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4 October 2019 Management of Frankliniella occidentalis (Western Flower Thrips), and the Potential use of Entomopathogenic Nematodes: A South African Perspective
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Abstract

Frankliniella occidentalis (Pergande) (Thysanoptera: Thripidae) or western flower thrips (WFT), has become a global pest of economic importance. WFT is extremely polyphagous, attacking a wide range of host plants in both field and greenhouse production systems. Chemical control is the most frequently used method for the control of WFT, but their cryptic nature, which protects them from contact with insecticides, and their resistance to many insecticides, have become critical limiting factors in terms of control. This has led to heightened emphasis on biological control in integrated pest management (IPM) programmes for WFT. Most commonly used predators are relatively large and unable to enter the cryptic spaces inhabited by WFT, thus limiting their ability to reduce WFT populations. Entomopathogenic nematodes (EPNs) and fungi offer alternative biocontrol options that suit IPM programmes well. This review focuses on WFT and its management, with an emphasis on crops being grown under cover, and on the use of EPNs for biocontrol, from a South African perspective.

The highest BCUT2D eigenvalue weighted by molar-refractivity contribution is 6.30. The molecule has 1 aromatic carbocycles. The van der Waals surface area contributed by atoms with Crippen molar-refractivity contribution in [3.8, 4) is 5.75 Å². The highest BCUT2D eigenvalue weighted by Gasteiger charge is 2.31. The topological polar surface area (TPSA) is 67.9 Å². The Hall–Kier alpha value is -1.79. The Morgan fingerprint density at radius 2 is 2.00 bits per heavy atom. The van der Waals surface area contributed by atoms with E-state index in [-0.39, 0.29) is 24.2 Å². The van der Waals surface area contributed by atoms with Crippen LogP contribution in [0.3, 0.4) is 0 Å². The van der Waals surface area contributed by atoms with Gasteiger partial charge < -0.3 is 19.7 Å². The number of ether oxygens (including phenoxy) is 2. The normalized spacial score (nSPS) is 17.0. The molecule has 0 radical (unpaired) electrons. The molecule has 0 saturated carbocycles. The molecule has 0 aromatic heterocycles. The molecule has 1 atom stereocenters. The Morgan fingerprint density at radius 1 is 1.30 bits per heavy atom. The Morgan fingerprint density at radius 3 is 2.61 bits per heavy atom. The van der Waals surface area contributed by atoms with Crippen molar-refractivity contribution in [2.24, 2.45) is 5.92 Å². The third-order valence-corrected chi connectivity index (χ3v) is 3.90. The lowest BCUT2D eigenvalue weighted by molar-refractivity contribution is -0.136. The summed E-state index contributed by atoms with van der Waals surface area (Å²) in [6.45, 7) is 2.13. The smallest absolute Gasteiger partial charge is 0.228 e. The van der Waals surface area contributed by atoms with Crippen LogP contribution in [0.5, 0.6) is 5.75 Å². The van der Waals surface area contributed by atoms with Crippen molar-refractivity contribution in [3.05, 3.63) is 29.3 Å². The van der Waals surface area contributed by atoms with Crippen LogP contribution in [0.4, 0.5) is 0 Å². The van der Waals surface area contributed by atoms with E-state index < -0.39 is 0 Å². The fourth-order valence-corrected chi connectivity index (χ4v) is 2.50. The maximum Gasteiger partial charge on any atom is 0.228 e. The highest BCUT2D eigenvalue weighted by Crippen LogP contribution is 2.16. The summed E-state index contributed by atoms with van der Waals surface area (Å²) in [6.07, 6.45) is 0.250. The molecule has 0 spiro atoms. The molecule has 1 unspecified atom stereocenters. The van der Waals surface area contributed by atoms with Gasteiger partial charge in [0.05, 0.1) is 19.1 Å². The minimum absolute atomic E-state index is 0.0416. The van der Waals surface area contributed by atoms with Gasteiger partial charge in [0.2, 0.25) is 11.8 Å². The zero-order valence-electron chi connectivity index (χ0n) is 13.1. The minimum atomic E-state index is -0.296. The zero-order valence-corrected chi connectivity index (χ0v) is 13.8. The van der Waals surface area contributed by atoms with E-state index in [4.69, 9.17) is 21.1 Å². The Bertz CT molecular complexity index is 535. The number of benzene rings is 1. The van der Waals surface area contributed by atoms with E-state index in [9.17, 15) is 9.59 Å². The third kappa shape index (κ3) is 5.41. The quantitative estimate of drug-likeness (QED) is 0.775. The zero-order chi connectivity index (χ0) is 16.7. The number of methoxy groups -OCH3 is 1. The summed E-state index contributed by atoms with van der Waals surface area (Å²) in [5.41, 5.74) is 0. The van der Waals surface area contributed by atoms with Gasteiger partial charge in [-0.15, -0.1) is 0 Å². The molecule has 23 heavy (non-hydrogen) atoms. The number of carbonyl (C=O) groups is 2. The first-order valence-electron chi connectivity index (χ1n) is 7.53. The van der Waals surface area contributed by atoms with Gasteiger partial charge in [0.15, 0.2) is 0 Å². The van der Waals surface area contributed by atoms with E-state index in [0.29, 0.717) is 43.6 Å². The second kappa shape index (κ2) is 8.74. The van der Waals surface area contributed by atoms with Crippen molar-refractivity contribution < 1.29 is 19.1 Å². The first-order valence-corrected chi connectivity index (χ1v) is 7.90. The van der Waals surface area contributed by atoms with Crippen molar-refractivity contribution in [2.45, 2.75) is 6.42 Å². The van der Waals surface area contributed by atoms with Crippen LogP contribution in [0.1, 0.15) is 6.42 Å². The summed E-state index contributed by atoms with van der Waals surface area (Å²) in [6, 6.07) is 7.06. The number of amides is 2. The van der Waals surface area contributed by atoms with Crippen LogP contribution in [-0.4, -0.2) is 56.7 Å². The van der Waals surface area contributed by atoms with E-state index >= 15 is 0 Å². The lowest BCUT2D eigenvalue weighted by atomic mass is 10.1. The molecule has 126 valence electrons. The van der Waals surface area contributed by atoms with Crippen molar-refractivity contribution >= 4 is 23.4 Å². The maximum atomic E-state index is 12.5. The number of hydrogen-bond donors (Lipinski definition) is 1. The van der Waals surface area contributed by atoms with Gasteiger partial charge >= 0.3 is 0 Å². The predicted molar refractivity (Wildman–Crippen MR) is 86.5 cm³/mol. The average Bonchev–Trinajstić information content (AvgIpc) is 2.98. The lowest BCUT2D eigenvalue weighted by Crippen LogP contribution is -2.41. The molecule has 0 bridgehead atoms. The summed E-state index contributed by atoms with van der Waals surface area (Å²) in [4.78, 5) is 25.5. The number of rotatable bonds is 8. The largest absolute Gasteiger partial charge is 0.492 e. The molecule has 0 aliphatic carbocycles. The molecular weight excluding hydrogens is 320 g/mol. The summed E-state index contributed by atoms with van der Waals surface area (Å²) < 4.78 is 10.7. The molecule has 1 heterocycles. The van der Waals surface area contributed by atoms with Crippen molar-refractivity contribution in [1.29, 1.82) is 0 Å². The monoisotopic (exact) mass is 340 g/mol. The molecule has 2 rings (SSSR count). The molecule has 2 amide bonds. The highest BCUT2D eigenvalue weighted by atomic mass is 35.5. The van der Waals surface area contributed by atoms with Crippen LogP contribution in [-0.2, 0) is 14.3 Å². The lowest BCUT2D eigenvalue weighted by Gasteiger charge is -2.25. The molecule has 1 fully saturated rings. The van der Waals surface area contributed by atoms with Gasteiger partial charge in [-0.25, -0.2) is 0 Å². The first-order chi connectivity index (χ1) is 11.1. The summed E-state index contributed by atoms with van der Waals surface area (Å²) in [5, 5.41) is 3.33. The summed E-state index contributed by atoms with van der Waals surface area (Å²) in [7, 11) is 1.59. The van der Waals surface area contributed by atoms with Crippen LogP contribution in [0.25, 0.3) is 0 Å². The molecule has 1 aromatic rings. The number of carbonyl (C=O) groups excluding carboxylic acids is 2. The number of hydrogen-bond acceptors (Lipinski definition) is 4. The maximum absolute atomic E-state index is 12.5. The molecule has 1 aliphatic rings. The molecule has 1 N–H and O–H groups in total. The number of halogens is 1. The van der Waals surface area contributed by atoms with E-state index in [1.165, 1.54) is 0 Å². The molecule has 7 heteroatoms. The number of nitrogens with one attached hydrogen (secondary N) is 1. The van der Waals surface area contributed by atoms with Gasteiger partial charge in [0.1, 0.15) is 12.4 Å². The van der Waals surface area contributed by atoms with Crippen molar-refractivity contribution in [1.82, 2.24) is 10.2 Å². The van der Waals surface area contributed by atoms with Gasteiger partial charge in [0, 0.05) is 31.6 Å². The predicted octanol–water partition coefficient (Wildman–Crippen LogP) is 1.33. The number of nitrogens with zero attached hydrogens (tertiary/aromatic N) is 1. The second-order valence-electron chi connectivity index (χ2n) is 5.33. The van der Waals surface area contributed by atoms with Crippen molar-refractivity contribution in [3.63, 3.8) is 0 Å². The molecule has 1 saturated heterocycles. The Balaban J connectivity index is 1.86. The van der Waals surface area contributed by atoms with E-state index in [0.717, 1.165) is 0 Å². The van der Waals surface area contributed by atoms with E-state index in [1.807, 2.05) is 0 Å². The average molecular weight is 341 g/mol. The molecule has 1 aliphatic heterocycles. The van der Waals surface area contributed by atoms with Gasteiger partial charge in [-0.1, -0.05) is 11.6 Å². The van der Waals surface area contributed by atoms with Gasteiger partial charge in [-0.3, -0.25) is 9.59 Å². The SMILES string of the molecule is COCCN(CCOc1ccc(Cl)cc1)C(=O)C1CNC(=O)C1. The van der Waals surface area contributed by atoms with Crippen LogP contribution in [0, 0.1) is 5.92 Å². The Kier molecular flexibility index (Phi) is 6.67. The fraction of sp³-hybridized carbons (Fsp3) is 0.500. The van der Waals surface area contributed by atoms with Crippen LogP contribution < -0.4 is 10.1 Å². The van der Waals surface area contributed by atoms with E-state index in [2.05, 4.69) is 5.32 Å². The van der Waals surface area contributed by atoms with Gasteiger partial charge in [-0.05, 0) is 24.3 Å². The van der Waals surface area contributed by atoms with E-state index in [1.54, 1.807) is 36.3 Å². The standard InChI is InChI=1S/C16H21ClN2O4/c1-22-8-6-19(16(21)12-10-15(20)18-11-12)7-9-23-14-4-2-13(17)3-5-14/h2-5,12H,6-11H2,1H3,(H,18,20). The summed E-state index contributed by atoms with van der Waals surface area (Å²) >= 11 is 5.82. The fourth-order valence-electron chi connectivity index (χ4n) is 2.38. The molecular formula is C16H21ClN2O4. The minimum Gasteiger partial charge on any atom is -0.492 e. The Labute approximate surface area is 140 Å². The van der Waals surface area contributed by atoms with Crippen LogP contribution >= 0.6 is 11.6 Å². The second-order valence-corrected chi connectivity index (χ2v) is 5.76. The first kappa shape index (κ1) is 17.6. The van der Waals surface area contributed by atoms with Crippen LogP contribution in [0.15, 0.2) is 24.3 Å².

©Entomological Society of Southern Africa
T.M. Dlamini, E. Allsopp, and A.P. Malan "Management of Frankliniella occidentalis (Western Flower Thrips), and the Potential use of Entomopathogenic Nematodes: A South African Perspective," African Entomology 27(2), 265-278, (4 October 2019). https://doi.org/10.4001/003.027.0265
Received: 8 January 2019; Accepted: 15 July 2019; Published: 4 October 2019
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